Paraguay, which has not won any of its five matches in the tournament, booked its place in the final following a scoreless tie and a 5-3 victory on penalties.
The only miss in the shootout came when Justo Villar stopped Franklin Lucena’s shot. Dario Veron held his nerve to score on the final spot kick and set up Sunday’s final against Uruguay, which beat Peru 2-0 in the other semifinal on Tuesday.
“I hope we are having some champion’s luck, because in truth we suffered a lot,” Paraguay striker Nelson Haedo Valdez said. “We were very lucky, but football is like this, not always the winner is the best.”
Venezuela, known more for its baseball, twice hit the post in extra time but came up just short of reaching its first ever final in the South American championship.
Paraguay advanced to its first Copa America final since 1979 despite its mediocre record. It eliminated Brazil in another penalty shootout in the quarterfinals.
“Today we played bad, we played good,” said Paraguay’s Nestor Ortigoza.“The important thing is we won.”
After the shootout, a brawl between the teams started as Paraguay celebrated, prompting police to intervene. Venezuela coach Cesar Farias blamed Paraguay team officials for provoking his players.
That incident came after a game in which Paraguay had its coach and assistant coach expelled from the sideline for arguing decisions.
Nestor Ortigoza, Lucas Barrios, Cristian Riveros and Osvaldo Martinez also scored for Paraguay in the shootout.
Giancarlo Maldonado, Jose Rey and Nicolas Fedor scored for Venezuela, but Lucena—taking his team’s third kick—saw his low shot to the bottom left corner comfortably held by Villar.
“We came convinced we could advance,” Farias said. “We did everything humanly possible. Our team never lost its focus. … We’re not content because we worked to go farther.”
Villar had already been key for Paraguay when it eliminated Brazil, making difficult saves in regulation and extra time and then stopping a penalty in the shootout.
“We are all heroes today,” Villar said. “I stopped a penalty and the ball hit the post several times, that also comes into play in times like these.”
After a lackluster 90 minutes, Venezuela twice hit the woodwork in extra time and had some good scoring opportunities.
Maldonado fired a cross shot that was deflected by Fedor onto the post in the 93rd minute. A couple of minutes later, Juan Arango’s long-range free kick struck Villar’s far post and the Paraguay defense just barely cleared the rebound. Fedor came close again in the 96th, but his shot from close range was saved by Villar.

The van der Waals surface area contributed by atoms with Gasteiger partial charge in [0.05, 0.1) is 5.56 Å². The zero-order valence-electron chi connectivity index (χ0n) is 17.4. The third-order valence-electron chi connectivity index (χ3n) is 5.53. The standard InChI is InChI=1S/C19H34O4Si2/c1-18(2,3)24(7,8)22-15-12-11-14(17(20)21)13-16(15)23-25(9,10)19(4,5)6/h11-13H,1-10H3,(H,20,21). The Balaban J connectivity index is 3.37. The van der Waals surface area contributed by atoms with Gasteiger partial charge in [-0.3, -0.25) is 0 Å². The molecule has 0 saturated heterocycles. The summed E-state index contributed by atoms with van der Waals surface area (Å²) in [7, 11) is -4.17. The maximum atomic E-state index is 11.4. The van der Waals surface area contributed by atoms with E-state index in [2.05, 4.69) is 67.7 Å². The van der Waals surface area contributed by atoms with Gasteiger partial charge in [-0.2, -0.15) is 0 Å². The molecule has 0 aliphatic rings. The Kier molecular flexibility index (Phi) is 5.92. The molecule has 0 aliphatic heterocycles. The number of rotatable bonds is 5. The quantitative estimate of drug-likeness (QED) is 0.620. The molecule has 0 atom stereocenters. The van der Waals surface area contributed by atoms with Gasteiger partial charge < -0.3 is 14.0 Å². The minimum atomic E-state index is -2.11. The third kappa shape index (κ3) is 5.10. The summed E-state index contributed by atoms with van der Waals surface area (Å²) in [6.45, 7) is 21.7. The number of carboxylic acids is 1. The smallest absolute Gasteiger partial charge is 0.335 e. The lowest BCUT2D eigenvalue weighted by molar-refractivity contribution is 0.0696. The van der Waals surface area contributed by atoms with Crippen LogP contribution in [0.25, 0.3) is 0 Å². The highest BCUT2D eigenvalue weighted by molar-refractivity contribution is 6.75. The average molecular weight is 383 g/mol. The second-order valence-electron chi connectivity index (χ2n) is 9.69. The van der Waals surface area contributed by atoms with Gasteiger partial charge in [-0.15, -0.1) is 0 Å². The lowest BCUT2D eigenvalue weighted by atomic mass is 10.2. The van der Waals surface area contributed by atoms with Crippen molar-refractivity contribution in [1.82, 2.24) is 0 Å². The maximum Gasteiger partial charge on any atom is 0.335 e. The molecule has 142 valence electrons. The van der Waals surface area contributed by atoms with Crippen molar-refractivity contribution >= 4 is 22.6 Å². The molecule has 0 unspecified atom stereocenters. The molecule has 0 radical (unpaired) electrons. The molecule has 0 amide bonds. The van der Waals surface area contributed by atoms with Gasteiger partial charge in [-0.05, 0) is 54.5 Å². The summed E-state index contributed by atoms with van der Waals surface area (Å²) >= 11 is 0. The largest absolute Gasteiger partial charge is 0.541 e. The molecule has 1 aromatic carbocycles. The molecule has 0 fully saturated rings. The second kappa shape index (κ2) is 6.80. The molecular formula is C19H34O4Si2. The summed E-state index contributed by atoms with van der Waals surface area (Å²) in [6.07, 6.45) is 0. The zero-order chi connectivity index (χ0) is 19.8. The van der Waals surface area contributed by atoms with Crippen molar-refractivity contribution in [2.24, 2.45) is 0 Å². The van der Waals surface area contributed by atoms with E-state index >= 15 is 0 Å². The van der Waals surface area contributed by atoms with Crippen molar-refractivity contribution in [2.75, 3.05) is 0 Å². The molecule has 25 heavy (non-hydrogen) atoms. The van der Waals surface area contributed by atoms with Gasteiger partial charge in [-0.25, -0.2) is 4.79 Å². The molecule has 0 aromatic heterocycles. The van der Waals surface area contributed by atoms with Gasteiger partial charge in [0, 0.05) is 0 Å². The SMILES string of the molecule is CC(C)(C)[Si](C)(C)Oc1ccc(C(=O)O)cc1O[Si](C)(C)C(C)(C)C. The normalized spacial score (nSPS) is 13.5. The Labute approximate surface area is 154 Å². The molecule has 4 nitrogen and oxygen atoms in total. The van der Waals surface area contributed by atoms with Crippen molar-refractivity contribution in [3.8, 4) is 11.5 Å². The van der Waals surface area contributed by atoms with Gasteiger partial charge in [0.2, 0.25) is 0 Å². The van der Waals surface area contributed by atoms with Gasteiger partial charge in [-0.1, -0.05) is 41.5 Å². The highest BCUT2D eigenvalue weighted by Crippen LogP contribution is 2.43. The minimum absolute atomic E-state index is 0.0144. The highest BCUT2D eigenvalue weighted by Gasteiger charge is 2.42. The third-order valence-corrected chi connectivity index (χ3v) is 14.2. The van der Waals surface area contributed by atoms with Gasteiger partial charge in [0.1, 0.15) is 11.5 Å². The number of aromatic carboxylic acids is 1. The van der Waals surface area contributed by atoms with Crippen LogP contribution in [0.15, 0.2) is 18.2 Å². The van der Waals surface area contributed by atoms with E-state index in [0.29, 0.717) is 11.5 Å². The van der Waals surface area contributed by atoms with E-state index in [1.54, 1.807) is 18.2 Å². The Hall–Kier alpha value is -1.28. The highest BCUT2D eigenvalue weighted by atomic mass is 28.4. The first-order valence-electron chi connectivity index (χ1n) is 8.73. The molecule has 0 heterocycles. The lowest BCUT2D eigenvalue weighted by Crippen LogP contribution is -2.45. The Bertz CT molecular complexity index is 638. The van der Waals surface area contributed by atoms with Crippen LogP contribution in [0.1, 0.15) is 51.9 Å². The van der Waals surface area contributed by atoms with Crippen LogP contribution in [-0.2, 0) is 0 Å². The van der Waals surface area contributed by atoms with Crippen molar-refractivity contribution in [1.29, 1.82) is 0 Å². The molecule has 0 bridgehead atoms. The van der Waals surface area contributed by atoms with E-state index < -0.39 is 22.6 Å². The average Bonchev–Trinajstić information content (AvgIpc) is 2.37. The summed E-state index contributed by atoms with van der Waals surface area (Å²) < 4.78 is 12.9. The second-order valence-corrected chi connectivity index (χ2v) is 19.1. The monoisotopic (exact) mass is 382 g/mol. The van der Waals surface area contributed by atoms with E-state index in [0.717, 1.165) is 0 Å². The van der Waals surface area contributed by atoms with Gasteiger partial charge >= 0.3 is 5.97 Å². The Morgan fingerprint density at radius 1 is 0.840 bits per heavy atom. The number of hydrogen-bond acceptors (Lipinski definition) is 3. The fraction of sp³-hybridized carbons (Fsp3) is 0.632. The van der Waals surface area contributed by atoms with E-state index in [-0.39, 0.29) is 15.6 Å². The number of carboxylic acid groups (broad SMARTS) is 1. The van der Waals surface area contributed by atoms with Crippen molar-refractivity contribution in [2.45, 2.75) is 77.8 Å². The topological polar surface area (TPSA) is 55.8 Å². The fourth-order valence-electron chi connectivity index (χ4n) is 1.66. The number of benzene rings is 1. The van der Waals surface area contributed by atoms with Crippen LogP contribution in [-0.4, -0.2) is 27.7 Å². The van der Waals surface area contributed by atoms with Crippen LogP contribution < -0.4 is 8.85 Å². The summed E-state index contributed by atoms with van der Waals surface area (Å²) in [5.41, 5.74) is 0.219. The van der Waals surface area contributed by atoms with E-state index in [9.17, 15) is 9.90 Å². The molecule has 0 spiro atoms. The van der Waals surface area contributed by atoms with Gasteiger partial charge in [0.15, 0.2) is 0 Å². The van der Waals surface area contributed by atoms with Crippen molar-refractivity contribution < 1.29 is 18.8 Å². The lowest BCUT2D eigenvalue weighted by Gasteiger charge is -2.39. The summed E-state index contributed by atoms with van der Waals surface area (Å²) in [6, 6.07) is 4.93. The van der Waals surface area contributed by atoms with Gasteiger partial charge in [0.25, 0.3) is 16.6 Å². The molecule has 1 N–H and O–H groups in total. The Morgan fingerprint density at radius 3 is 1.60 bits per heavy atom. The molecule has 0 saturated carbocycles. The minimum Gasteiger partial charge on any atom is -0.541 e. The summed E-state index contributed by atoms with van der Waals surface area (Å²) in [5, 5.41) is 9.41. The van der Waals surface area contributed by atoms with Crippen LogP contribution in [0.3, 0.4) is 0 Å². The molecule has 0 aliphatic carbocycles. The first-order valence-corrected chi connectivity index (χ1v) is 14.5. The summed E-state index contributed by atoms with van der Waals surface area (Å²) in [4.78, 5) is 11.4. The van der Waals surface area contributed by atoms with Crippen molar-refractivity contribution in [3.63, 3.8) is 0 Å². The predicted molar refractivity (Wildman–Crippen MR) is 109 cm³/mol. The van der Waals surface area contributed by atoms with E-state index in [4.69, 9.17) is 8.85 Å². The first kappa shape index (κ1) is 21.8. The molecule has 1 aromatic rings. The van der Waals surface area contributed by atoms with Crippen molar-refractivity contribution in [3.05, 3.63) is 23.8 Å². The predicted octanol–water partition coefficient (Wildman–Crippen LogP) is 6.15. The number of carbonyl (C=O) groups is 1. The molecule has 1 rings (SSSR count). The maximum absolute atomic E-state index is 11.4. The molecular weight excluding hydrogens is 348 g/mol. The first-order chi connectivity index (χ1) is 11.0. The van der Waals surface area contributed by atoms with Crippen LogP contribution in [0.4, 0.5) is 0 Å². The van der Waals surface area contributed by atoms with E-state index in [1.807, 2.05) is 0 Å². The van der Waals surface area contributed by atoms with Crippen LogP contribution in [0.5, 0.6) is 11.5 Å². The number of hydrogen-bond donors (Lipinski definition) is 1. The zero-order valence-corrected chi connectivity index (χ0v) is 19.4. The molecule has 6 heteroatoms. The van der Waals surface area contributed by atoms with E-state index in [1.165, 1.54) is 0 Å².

Venezuela was able to pressure even more after Jonathan Santana was sent off in the 102nd minute for receiving a second yellow card.
Villar had to make another stop on a shot by Salomon Rondon from near the penalty spot, and Gabriel Chichero shot wide from the top of the area in the 114th.
“We fought until the end and we had our chances, but the shootout is always a lottery,” goalkeeper Renny Vega said. “At least we showed that Venezuela deserves some respect. We have to keep our heads high.”
Venezuela had made it through to the Copa America semifinals for the first time in its history by beating Chile 2-1 in the quarters.
With the 45,000-capacity Malvinas Argentinas stadium less than half-full on a cold night, those fans on hand saw a game of few scoring opportunities before Venezuela’s extra time flourish.
The most significant chance in regulation time came in the 42nd minute, when Venezuela’s Alejandro Moreno headed one off the crossbar. On the rebound, Rondon’s close-range shot required Villar to make a difficult save.
Paraguay coach Gerardo Martino was ejected early in extra time for complaining and got into a verbal altercation with his Venezuela counterpart, Cesar Farias, who signaled with his hands for the Paraguay coach to leave.
Paraguay was again without striker Roque Santa Cruz, who had already missed the quarterfinal against Brazil because of a muscle injury in his right leg. The powerful striker came on as a substitute in the 73rd, but only lasted 7 minutes before having to go off.
Santa Cruz earlier in the tournament became Paraguay’s all-time leading scorer with 25 goals, along with Jose Cardozo.
Wednesday’s stalemate was a contrast to the group-stage clash between the teams, which was a thrilling 3-3 draw after Venezuela had trailed 3-1 in the 89th minute.
Venezuela: Renny Vega, Roberto Rosales, Oswaldo Vizcarrondo, Grenddy Perozo (Jose Manuel Rey, 45), Gabriel Cichero, Cesar Gonzalez (Giancarlo Maldonado, 84), Giacomo Di Giorgi, Fanklin Lucena, Juan Arango, Salomon Rondon, Alejandro Moreno (Miku Fedor, 72).
Paraguay: Justo Villar, Marcos Caceres, Paulo Da Silva, Dario Veron, Ivan Piris, Jonathan Santana, Cristian Riveros, Nestor Ortigoza, Edgar Barreto (Marcelo Estigarribia, 70), Lucas Barrios, Nelson Haedo Valdez (Roque Santa Cruz, 73), Osvaldo Martinez, 80).